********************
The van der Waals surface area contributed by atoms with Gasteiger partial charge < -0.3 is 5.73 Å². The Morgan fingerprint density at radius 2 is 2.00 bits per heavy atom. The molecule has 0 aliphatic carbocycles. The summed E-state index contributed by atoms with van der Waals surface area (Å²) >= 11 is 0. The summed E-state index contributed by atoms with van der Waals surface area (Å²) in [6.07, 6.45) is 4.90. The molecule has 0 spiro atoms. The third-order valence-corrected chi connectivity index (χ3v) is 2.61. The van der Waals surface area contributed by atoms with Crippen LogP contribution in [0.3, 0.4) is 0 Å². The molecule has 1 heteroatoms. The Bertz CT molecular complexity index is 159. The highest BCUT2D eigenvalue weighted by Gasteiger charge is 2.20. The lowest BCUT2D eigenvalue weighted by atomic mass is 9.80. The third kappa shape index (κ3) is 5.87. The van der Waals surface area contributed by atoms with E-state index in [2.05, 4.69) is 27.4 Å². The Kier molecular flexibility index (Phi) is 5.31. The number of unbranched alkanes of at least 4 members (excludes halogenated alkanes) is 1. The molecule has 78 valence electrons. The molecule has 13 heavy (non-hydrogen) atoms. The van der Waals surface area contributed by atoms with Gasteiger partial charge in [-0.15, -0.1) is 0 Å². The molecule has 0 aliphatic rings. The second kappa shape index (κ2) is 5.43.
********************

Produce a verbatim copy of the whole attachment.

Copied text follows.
The van der Waals surface area contributed by atoms with Gasteiger partial charge < -0.3 is 5.73 Å². The Morgan fingerprint density at radius 2 is 2.00 bits per heavy atom. The molecule has 0 aliphatic carbocycles. The summed E-state index contributed by atoms with van der Waals surface area (Å²) >= 11 is 0. The summed E-state index contributed by atoms with van der Waals surface area (Å²) in [6.07, 6.45) is 4.90. The molecule has 0 spiro atoms. The third-order valence-corrected chi connectivity index (χ3v) is 2.61. The van der Waals surface area contributed by atoms with Crippen LogP contribution in [0.3, 0.4) is 0 Å². The molecule has 1 heteroatoms. The Bertz CT molecular complexity index is 159. The highest BCUT2D eigenvalue weighted by Gasteiger charge is 2.20. The lowest BCUT2D eigenvalue weighted by atomic mass is 9.80. The third kappa shape index (κ3) is 5.87. The van der Waals surface area contributed by atoms with E-state index in [2.05, 4.69) is 27.4 Å². The Kier molecular flexibility index (Phi) is 5.31. The number of unbranched alkanes of at least 4 members (excludes halogenated alkanes) is 1. The molecule has 78 valence electrons. The molecule has 13 heavy (non-hydrogen) atoms. The van der Waals surface area contributed by atoms with Gasteiger partial charge in [-0.15, -0.1) is 0 Å². The molecule has 0 aliphatic rings. The second kappa shape index (κ2) is 5.43.